With a hopeful sound of gridlock cracking, U.S. House Speaker John Boehner, R-Ohio, said Wednesday that he will vote for the House farm bill even though he has “concerns.” He reasons that “doing nothing means we get no changes in the nutrition programs.”
He may be merely pragmatic but we’ll take it. Rural Republicans are tired of the delays and want the five-year subsidy measure enacted. The Senate bill recently passed includes the end of a long-standing practice of funneling direct payments — totaling $47 billion from 2002-2011 — to farmers regardless of crop yields or economic circumstances.
The measure plows those savings into expanding the crop insurance support as well as other assistance that offsets impacts on farmers. It is estimated that such a move will cut $18 billion in government spending over the next decade. That’s not peanuts and both parties see benefits especially in the timing with the high prices of both farm land and many crops.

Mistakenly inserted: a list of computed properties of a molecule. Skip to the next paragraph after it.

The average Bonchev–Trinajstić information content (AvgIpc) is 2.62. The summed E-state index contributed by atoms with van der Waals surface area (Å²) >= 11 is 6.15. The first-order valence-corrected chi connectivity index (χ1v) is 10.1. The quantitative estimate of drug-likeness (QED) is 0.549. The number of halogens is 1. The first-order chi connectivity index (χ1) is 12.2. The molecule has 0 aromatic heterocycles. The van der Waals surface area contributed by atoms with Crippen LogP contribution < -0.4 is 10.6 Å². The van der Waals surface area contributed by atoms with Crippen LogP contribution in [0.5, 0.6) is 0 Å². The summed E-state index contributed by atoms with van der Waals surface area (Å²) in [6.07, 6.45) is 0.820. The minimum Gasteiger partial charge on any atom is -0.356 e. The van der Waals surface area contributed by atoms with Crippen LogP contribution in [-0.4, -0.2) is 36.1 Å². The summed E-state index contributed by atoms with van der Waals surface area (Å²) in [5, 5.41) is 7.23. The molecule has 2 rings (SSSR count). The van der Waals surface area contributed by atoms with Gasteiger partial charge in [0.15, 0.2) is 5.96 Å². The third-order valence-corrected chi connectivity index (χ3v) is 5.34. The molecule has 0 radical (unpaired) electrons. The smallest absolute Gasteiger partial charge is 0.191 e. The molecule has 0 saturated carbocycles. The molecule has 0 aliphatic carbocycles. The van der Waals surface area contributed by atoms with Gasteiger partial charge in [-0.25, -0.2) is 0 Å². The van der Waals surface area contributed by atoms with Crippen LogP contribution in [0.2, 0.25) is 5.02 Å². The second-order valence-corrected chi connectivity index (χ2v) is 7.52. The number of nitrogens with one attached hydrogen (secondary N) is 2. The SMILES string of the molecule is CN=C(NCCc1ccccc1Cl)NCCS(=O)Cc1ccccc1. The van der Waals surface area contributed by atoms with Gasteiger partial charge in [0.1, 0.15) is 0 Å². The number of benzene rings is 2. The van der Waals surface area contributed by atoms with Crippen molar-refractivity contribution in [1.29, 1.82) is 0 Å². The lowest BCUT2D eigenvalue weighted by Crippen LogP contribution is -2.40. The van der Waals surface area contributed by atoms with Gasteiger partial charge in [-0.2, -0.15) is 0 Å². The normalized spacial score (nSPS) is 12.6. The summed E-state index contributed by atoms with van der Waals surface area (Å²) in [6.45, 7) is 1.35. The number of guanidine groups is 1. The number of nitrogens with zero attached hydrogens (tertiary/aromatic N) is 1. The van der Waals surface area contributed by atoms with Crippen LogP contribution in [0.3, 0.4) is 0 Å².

The sticking point, however, comes with the rest — or should we say the bulk — of what makes up the so-called farm bill and that’s the food stamp program.
The cost of the food stamp program has risen 41 percent — or $75.7 billion — from 2009 to 2011 as a result of the economic downturn. The House wants to cut $20 billion or 3 percent over the next decade. The Democrat-led Senate is offering $4 billion over the same period by tightening requirements.
But the amount of cuts is just one key sticking point. Another is a loophole some states employ to avoid picking up any assistance tab. Under the federal rules, families earning 130 percent of poverty rate — or about $30,000 for a family of four — qualify for food stamps.
Some states grant benefits at 200 percent and avoiding picking up any of the costs. The House wants this loophole closed which seems reasonable and is part of the cut to the federal outlay.